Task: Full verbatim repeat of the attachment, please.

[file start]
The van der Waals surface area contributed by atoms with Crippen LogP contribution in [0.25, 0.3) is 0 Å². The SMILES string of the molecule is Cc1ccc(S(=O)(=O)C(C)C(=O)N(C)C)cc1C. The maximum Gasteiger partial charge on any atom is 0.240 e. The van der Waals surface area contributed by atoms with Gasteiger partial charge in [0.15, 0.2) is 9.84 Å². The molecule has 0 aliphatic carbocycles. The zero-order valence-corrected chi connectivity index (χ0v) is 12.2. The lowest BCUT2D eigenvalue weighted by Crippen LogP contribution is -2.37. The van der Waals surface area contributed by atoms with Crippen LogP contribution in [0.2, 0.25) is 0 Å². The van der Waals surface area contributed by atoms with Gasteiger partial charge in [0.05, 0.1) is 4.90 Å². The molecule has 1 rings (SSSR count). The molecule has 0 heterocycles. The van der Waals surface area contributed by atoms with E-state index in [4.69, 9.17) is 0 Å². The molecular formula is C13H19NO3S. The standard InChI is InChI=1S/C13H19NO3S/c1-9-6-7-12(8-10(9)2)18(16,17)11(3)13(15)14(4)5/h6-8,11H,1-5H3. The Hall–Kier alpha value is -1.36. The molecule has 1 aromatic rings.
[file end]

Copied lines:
The van der Waals surface area contributed by atoms with Crippen LogP contribution in [0.25, 0.3) is 0 Å². The SMILES string of the molecule is Cc1ccc(S(=O)(=O)C(C)C(=O)N(C)C)cc1C. The maximum Gasteiger partial charge on any atom is 0.240 e. The van der Waals surface area contributed by atoms with Gasteiger partial charge in [0.15, 0.2) is 9.84 Å². The molecule has 0 aliphatic carbocycles. The zero-order valence-corrected chi connectivity index (χ0v) is 12.2. The lowest BCUT2D eigenvalue weighted by Crippen LogP contribution is -2.37. The van der Waals surface area contributed by atoms with Crippen LogP contribution in [0.2, 0.25) is 0 Å². The van der Waals surface area contributed by atoms with Gasteiger partial charge in [0.05, 0.1) is 4.90 Å². The molecule has 1 rings (SSSR count). The molecule has 0 heterocycles. The van der Waals surface area contributed by atoms with E-state index in [4.69, 9.17) is 0 Å². The molecular formula is C13H19NO3S. The standard InChI is InChI=1S/C13H19NO3S/c1-9-6-7-12(8-10(9)2)18(16,17)11(3)13(15)14(4)5/h6-8,11H,1-5H3. The Hall–Kier alpha value is -1.36. The molecule has 1 aromatic rings.